Sunday Recap | October 22nd, 2017



Welcome to the Red Mountain Sunday Recap! 

The Sunday Recap includes an assortment of items to help keep the Gospel in front of you throughout the week. Most are from the previous Sunday while a couple look ahead to next Sunday. As you read consider these questions:

  • Did anything land with you during worship?
  • What did it make you think? How did it make you feel?
  • What did you find especially sweet or challenging from God's word?
  • What did we sing, read, or pray that left an impression on you?
  • Did you hear any good news? If so, when and where?

Words For Reflection:

As Christians do the jobs and tasks assigned to them in what the world calls work, we learn to pay attention to and practice what God is doing in love and justice, in helping and healing, in liberating and cheering. – Eugene Peterson

Suggested Resource:
How does change happen? And by change I don't just mean the things we do but the things we love. How does grace change the heart? One of the things I am starting to do with our staff is to include some time for us to learn and grow together. We are going to read through a book called How People Change, which walks through the basic teaching of scripture on how grace changes us now in addition to securing our future destiny. If you are wondering how change can happen in your life, consider giving this a read and lets talk.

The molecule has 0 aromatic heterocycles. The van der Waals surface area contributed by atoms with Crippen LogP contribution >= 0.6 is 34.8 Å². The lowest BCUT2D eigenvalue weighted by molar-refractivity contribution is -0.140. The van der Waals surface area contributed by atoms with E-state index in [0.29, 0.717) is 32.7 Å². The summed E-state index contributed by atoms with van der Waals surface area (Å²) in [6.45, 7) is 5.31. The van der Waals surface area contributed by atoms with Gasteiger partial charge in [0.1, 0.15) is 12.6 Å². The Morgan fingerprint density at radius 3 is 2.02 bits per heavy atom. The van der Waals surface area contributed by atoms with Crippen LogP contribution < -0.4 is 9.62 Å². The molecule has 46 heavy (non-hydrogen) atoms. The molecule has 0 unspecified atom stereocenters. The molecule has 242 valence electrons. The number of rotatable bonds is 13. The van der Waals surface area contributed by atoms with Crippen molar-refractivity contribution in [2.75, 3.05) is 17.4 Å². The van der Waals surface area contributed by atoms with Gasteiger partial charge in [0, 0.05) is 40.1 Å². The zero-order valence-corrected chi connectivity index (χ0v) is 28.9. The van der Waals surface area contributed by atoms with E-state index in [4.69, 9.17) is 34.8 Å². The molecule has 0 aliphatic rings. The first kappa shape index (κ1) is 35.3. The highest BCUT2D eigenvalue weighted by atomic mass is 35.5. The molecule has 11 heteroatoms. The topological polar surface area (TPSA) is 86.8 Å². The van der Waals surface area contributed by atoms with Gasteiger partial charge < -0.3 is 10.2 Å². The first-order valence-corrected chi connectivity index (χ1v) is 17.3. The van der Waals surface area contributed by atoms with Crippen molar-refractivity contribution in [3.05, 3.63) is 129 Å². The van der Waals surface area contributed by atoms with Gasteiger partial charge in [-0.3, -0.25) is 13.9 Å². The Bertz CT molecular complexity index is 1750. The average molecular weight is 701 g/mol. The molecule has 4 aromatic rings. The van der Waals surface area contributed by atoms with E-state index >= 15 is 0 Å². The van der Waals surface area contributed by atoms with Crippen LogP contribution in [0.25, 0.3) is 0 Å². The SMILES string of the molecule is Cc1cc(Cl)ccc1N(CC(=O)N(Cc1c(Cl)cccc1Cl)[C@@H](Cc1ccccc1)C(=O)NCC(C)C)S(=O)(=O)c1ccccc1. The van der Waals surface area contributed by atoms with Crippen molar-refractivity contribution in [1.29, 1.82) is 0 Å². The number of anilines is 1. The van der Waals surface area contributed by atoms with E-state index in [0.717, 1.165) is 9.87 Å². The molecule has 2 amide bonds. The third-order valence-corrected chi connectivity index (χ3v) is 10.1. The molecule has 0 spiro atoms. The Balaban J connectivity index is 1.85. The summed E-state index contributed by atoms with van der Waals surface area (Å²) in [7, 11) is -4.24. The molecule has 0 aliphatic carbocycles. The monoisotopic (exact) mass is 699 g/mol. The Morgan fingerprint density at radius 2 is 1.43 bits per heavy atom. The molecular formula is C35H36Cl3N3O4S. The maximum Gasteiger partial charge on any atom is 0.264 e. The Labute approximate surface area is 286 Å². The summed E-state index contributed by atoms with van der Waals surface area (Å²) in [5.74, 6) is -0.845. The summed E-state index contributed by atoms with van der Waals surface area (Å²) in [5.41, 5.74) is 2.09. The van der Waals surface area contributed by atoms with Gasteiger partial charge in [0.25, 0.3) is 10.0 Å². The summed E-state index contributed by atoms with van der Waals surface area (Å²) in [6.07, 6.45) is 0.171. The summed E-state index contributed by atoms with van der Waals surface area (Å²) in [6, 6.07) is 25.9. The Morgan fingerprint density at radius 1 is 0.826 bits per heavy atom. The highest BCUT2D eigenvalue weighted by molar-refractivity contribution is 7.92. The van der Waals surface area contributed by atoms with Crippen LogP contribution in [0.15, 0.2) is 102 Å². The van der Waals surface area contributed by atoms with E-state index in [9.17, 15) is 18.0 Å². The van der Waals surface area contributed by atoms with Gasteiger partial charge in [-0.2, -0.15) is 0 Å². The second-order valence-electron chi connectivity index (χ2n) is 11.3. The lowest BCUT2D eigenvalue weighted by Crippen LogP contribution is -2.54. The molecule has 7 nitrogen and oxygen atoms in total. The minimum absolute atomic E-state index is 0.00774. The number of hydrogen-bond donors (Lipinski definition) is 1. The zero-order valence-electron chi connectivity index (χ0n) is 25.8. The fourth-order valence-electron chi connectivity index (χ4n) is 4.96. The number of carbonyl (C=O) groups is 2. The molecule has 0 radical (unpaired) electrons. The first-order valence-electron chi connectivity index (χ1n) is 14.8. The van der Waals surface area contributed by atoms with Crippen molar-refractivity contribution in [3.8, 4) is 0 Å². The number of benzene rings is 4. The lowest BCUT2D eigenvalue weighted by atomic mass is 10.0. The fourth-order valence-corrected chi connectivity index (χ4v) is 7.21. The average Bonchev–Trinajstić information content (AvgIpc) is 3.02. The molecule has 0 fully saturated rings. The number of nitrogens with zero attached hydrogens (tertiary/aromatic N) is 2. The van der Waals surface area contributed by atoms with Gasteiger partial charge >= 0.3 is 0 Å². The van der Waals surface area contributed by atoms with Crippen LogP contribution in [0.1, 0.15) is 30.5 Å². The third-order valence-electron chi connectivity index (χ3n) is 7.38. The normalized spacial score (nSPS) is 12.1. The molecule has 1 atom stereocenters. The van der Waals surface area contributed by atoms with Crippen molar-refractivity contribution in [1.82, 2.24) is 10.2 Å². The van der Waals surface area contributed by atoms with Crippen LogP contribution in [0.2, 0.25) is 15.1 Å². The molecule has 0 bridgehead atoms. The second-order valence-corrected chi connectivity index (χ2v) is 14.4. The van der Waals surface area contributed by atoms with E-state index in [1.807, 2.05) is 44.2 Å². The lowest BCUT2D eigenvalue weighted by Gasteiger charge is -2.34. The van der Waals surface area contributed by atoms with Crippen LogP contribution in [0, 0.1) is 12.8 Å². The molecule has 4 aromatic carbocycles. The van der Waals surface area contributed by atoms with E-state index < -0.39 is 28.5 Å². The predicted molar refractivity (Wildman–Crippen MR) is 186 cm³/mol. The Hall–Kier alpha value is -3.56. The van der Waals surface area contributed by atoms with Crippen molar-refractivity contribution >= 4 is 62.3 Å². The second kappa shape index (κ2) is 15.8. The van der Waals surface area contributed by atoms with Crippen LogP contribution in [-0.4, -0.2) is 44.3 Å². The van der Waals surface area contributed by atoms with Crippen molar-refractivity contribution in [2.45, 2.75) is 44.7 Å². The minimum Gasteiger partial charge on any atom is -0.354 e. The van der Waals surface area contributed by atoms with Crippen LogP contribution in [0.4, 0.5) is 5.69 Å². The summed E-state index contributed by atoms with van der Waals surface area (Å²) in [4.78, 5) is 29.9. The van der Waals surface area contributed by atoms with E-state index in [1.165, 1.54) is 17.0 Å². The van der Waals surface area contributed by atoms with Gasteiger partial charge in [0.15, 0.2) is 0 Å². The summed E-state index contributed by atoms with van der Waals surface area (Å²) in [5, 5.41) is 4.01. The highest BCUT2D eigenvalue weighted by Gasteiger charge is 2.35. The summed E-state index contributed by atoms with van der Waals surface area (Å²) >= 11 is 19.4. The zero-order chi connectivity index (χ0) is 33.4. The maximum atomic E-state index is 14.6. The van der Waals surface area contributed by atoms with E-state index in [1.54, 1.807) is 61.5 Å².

For next Sunday:

Sermon Text: 2 Corinthians 4:1-6

Alleluia, Sing to Jesus - Adoration
Come, Holy Ghost - Adoration
When I Survey the Wondrous Cross - Grace
He Leadeth Me - Response
Christ Whose Glory Fills the Skies - Communion
Doxology - Old 100th

The Bible Project:

As a way to help you grasp the over-arching story of the Bible, I am going to include each week a link to one of The Bible Project videos that summarizes in a few minutes one book of the Bible.

This week check out the summary of Amos.

If you are looking for help to read the Bible in a more regular way, you may findthis approach and this app helpful.